Culture is a lens, and whether we believe one exists or not, it’s a useful lens for thinking about things like interface design. But so are economics, sociology and politics. I mean, I wonder if anyone at the Lab has ever read Richard Bartle.
Regardless, I believe that thinking of Second Life as a culture, just like thinking about the “Facebook culture” is useful, because the role of anthropology is to give us a lens to understand communities of people and to extrapolate that understanding to the broader human condition.
Is Linden Lab More Like Apple?
Ari concludes that the shifts at Linden Lab are equivalent to Second Life becoming more like Apple and less like Adobe:
Linden Lab wants (needs) more main-stream end consumers in order to grow and remain relevant, not just to be a geeky playground. They must convert their current Adobe paradigm into the Apple paradigm and appeal directly to the end consumer: the average grid-surfer. This means simplifying the viewer to appeal to those average people who don’t want complicated things. (I have been an I.T. professional since 1987 – and I love the iPad for it’s basic simplicity. I just don’t have to even think about anything in order to use it.)
This means they must create a compelling product – like Apple does – that will draw the masses at large. Simplify and beautify. It’s really that simple. The developers must come secondarily. And they will come. They will flock to the grid to cater to those end consumers. It is a simple mechanical shift in how the economy works.
The idea is to influence choice.
And this strategic shift makes sense, in a way, although I hardly think it’s binary.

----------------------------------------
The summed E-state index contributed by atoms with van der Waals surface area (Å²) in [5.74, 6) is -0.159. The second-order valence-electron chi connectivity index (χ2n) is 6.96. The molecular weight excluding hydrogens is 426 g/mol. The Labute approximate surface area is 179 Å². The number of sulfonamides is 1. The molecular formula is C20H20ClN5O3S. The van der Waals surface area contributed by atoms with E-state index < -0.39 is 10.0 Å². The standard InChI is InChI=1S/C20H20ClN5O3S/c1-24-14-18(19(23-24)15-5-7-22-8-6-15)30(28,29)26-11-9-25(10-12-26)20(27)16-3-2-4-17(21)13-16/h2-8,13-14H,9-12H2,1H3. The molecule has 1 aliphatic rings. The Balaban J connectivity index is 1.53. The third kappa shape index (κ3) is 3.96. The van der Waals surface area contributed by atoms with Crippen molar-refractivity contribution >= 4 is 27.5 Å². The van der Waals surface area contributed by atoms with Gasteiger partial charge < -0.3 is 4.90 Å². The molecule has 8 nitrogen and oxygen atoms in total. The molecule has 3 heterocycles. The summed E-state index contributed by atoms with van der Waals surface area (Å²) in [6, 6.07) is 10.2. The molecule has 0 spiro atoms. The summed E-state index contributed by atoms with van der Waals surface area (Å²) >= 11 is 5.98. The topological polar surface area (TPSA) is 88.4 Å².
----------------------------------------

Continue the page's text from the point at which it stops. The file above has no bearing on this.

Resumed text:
But saying that Linden Lab is now like Apple reminds me of this:
I grew up with Apple. I own an Apple laptop. (I also own a PC). I own an iPhone. We’re an iPad Developer.
And Second Life: you’re no Apple.
Which was really the point of my last post about design thinking. Because I hold Apple up as an example of true design thinking: the ability to imagine ecosystems and products in ways which could not have been predicated simply through analysis of past data. Design thinking is the process of inventing new future paradigms that, although you might not be able to PROVE they would become successful, held an intuitive logic and elegance that arises not because you parse the past, but because you parse the past PLUS imagine a completely new way of solving a problem.
I can PROVE that people stay in Second Life if they buy something. I can extrapolate from this data to design a solution that makes shopping easier. I have arrived at a design solution extrapolated from past data, and I can then move on to the challenges of interface design and execution based on this design strategy.
Design thinking would take stock of the past but would also move us towards an unexpected future. Instead of cobbling together communities, and social media, and shopping, and land purchase, it would imagine new ecosystems for imagination, and it would extrapolate ways in which social media (by which I mean the media definition that usually encompasses Twitter and Facebook and all that) or content creation DON’T satisfy users, and would create new industry-changing paradigms that take us off of our current trajectory.